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Larry Carlton

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Larry Carlton - Larry Carlton [Warner Bros BSK 3221] (1978)

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Artist:

Larry Carlton

Title:

Larry Carlton

Released: 1978
Label: Warner Bros
Catalog: BSK 3221
Genre: Jazz
T R A C K L I S T:
01 Room 335
02 Where Did You Come From
03 Nite Crawler
04 Point It Up
05 Rio Samba
06 I Apologize
07 Don't Give It Up
08 (It Was) Only Yesterday
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Album Review

Jason Elias [allmusic.com]

Carlton's debut was 1968's With a Little Help From My Friends, a respectable if not boring effort of him playing popular songs of the time. As the guitarist for the Crusaders, he helped to personify their commercial and fulfilling West Coast sound from 1971-1976. During the end of his tenure, it seemed like the group was limiting what he could do on his own. In many respects, Larry Carlton renews the artist. Unlike many efforts of the time, Carlton enlists a small, accomplished band with bassist Abe Laboriel, drummer Jeff Porcaro, and Greg Mathieson on keyboards. "Room 335," an ode to the studio in L.A. where this was recorded, all but sets the stage for the style of his early solo work. "Nite Crawler," a track Carlton originally did with the Crusaders for Free As the Wind, shows up here. In this version, Carlton's lines replace Wilton Felder's sax lead and this is better than original. The album's best track, the exhilarating "Rio Samba," is a more muscular take on the work Lee Ritenour did at the time as Carlton hits amazing notes, aided by Mathieson's keyboard work. The last track, "(It Was) Only Yesterday" has Carlton's inimitable style of doing a disconsolate song with the emotion of his guitar providing a catharsis. Larry Carlton is a self-production and was a great way for Carlton to again do solo work.


Larry Carlton - Friends [Warner Bros 1-23834] (1983)

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Artist:

Larry Carlton

Title:

Friends

Released: 15 June 1983
Label: Warner Bros
Catalog: 1-23834
Genre: Jazz, Fusion


T R A C K L I S T:
01 Breaking Ground
02 South Town
03 Tequila
04 Blues For T.J.
05 Song In The 5th Grade
06 Crusin'
07 L.A., N.Y.
08 Friends
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Album Review

Robert Taylor [allmusic.com]

By the time Larry Carlton recorded Friends, his status as a guitar legend had already been established. In addition to being admired by musicians, he was also loved by Muzak programmers. His blend of happy pop-jazz was the perfect background music for dentist offices. For those who care to listen closer, there is some excellent guitar work being performed. A good example of this would be his creative improvisation on the introduction to ''South Town.'' His duet with B.B. King on ''Blues for TJ'' is wonderful. It is refreshing to hear two players who are more interested in sharing ideas than showing off. The scat version of ''Tequila,'' courtesy of Al Jarreau, was also interesting. As with most Carlton recordings, there is something here for just about everyone; there's just not enough of it.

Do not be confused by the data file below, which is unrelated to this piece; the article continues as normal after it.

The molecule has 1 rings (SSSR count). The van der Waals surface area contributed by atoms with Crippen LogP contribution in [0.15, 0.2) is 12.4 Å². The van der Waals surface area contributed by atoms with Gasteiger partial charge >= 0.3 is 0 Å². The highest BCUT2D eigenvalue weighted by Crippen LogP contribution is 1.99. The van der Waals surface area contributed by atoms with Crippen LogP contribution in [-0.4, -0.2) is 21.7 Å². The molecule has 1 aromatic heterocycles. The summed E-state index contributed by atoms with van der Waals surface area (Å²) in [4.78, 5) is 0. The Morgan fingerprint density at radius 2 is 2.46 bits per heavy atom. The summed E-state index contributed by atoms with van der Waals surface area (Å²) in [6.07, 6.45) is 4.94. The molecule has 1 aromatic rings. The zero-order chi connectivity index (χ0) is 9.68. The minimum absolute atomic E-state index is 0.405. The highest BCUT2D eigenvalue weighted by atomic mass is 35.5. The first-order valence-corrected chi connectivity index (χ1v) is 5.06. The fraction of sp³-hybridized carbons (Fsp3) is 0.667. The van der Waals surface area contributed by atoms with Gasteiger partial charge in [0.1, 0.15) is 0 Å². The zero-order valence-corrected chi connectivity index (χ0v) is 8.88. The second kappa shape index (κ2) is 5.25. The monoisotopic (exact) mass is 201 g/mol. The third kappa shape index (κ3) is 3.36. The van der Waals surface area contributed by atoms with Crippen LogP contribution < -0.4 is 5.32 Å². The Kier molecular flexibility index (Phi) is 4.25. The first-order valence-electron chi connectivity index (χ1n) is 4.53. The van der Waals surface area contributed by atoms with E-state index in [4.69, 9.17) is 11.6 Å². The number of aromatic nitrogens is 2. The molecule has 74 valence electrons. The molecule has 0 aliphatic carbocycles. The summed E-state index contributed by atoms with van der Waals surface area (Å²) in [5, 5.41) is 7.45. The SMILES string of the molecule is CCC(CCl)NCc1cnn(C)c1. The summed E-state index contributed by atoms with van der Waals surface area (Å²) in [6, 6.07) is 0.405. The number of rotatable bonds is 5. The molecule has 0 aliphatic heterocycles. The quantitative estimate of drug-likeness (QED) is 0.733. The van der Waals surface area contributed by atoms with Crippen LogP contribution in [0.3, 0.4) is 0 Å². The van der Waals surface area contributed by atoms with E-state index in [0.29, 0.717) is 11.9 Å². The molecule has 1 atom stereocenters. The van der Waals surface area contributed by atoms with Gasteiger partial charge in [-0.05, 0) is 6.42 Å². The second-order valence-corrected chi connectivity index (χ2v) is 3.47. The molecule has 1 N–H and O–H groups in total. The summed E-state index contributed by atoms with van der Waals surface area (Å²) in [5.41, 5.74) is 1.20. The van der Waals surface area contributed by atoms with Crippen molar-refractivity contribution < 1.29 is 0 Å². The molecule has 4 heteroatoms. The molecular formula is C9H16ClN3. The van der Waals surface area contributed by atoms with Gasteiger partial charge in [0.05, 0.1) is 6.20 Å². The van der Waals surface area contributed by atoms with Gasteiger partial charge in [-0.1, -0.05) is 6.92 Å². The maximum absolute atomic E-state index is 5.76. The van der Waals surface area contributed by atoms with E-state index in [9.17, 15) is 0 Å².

Larry Carlton - Alone/But Never Alone (MCA-5689) (1986)

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Artist:

Larry Carlton

Title:

Alone/But Never Alone

Released: 1986
Label: MCA
Catalog: MCA-5689
Genre: Smooth Jazz
NOTE: Pressed on premium KC 569 virgin vinyl
T R A C K L I S T:
01 Smiles And Smiles To Go
02 Perfect Peace
03 Carrying You
04 The Lord's Prayer
05 High Steppin'
06 Whatever Happens
07 Pure Delight
08 Alone/But Never Alone
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Album Review

Stewart Mason [allmusic.com]

One of the few smooth jazz artists of the '80s to make music that's simultaneously melodically substantial and sonically contemplative, Larry Carlton hit a career high on 1986's Alone/But Never Alone. Playing only acoustic guitar (with electric bass, drums, and synthesizers on most tracks), Carlton neatly sidesteps the twin pitfalls of new age mush and smooth jazz showboating, playing neatly phrased, well-thought solo lines against a variety of melodic and rhythmic backgrounds. The acoustic focus gives the album a timeless quality, even though a few tracks feature synthesizer lines that betray their mid-'80s origins, and the obviously spiritual quality of the music (song titles include not only the higher-power-oriented title track, but "Smiles and Smiles to Go" and "Perfect Peace," and the centerpiece track is an instrumental setting of a common tune for "The Lord's Prayer") is becalming without being drippy or pillow-soft. This is not an album that will change the mind of those dead-set against smooth jazz, but it's a small masterpiece of the genre.

Larry Carlton's Biography

Richard Skelly [allmusic.com]

Like so many other Los Angeles studio musicians, guitarist and composer Larry Carlton was faced with a choice a number of years back: whether to go solo and develop a name for himself, or to continue the less risky, more lucrative existence of a session guitarist, making good money and recording with prominent musicians. Fortunately for fans of this eclectic guitarist, he chose the former, and has recorded under his own name for Warner Bros., MCA Records, GRP Records, and various other labels since 1978.